Ladies, are we going from zaftig to zeppelin? According to a recent study published in the Journal of the American Medical Association, the waist size of the average American woman grew almost two inches — from just over 36 to nearly 38 — from 1999 to 2012.
Making the trend especially curious, the study authors noted, is the fact that abdominal obesity — which jumped from 46.4 percent of the population in 1999 to 54.2 percent in 2012 — keeps getting worse even as garden-variety obesity seems to be leveling off. “At a time when the prevalence of obesity may have reached a plateau,” the JAMA study observes, “the waistlines of U.S. adults continue to expand.”
Other than the obvious difficulty of fitting into that wrap dress you bought for your daughter’s wedding, why should we care about the girth of a nation?
Because a thicker middle can mean declining health, for starters: Women whose “waist circumference [as] measured just above the iliac crest” exceeds 35 inches have a higher risk of diabetes, heart disease and certain cancers than women with smaller waists and larger hips. (In nonscientific terms, it’s better to resemble a pear than an apple.)
I can’t help savoring the irony here: As Marilyn Monroe’s classic hourglass figure rides off into the sunset, one of its hallmarks — the tapered waist — turns out to be a healthier overall look.
But don’t worry, I’m not about to browbeat you into trying to attain some impossibly Mad Men-style physical ideal. I’ll leave that to Christina Hendricks (left), who has nicely cornered what remains of the 36-24-36 market.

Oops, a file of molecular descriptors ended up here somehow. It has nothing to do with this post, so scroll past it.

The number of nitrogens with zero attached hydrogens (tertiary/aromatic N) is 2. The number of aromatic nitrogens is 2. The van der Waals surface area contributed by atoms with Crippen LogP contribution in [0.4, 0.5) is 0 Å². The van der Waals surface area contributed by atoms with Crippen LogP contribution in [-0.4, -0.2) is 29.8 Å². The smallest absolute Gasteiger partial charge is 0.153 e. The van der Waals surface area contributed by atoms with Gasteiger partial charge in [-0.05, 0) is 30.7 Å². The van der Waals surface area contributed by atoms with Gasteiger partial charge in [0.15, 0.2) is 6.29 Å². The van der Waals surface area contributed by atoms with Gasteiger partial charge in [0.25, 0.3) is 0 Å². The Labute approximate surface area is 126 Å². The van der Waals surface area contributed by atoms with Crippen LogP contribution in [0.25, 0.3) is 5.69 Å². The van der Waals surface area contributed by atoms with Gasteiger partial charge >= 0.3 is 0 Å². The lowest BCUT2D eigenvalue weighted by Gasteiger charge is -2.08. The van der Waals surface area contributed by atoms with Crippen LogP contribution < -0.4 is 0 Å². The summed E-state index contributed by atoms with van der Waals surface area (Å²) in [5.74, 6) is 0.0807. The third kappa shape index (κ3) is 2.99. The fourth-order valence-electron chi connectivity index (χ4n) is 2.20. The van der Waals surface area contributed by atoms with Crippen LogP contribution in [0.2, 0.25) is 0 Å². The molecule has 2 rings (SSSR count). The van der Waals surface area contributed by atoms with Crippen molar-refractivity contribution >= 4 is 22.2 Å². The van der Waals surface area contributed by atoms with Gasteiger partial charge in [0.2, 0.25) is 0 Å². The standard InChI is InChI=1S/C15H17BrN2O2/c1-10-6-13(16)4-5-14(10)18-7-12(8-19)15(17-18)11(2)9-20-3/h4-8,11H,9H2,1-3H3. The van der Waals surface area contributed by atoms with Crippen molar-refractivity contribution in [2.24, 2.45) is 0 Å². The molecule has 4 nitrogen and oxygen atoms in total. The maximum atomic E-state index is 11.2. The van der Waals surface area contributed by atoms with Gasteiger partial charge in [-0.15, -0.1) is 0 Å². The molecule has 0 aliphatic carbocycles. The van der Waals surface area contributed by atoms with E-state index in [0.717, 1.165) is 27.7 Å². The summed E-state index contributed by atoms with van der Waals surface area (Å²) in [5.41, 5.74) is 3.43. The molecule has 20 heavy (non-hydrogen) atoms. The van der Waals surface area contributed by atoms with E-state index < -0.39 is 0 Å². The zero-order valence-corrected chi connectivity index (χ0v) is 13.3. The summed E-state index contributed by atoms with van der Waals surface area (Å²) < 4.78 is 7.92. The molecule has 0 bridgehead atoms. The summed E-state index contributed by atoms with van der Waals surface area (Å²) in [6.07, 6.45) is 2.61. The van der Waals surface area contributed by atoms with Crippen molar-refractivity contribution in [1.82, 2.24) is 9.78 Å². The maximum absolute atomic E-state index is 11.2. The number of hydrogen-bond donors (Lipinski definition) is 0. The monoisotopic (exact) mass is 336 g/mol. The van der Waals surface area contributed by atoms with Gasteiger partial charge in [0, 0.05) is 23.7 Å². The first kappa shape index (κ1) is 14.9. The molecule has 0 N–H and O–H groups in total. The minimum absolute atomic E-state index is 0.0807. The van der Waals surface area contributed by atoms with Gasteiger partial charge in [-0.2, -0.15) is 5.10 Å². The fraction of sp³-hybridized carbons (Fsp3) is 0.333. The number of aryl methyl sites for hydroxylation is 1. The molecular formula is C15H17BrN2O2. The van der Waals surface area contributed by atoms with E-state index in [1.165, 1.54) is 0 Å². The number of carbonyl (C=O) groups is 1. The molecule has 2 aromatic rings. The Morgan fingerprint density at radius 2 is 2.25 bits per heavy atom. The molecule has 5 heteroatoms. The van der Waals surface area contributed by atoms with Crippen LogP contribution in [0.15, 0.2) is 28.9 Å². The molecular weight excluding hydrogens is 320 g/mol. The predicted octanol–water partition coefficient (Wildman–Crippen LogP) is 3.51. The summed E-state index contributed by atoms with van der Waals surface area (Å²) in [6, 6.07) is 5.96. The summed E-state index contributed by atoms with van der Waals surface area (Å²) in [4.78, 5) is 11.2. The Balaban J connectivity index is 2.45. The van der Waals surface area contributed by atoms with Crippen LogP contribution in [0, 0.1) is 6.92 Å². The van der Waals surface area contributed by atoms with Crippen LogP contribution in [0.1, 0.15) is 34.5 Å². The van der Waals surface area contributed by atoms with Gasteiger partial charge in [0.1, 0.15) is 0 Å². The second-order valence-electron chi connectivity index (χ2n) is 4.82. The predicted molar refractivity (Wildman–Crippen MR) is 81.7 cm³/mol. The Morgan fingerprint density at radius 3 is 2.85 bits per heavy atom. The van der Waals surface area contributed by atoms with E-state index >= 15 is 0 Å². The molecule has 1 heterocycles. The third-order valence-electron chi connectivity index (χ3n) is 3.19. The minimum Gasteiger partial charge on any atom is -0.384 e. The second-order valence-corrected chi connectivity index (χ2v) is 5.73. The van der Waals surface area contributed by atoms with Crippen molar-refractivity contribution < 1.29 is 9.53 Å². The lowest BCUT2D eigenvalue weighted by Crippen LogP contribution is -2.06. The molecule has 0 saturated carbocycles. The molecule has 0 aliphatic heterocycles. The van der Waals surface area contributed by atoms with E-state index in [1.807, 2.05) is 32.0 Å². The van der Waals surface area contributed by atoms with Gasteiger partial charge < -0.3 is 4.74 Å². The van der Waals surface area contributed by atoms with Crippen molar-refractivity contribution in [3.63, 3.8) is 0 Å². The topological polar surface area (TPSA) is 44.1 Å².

We do need to get off the belly-fat path, however, before our waistlines expand even more. Not only does abdominal fat degrade our current and long-term health and well-being, it makes it re-e-eally tough to look positively smashing in anything other than a muumuu.
No amount of excess weight is ever easy to shed, especially as we get older. But it’s not impossible, either! The key is to be mindful of two basic things: how much we eat and how much we move our bodies. So check out this short video for some useful tips on reclaiming your inner Marilyn ...
... or click here for an article and video about the best way to get back in shape — fast.
Until next time, remember: We can’t control getting older, but we can control how we do it!
Photos: Marilyn Monroe — Genevieve; Christina Hendricks — Marc Piasecki/WireImage
Also of Interest
- The Confidence Collapse: Don’t Let It Happen to You
- Playboy Bunnies: Then and Now
- Get Involved: Learn How You Can Give Back
- Join AARP: savings, resources and news for your well-being
See the AARP home page for deals, savings tips, trivia and more.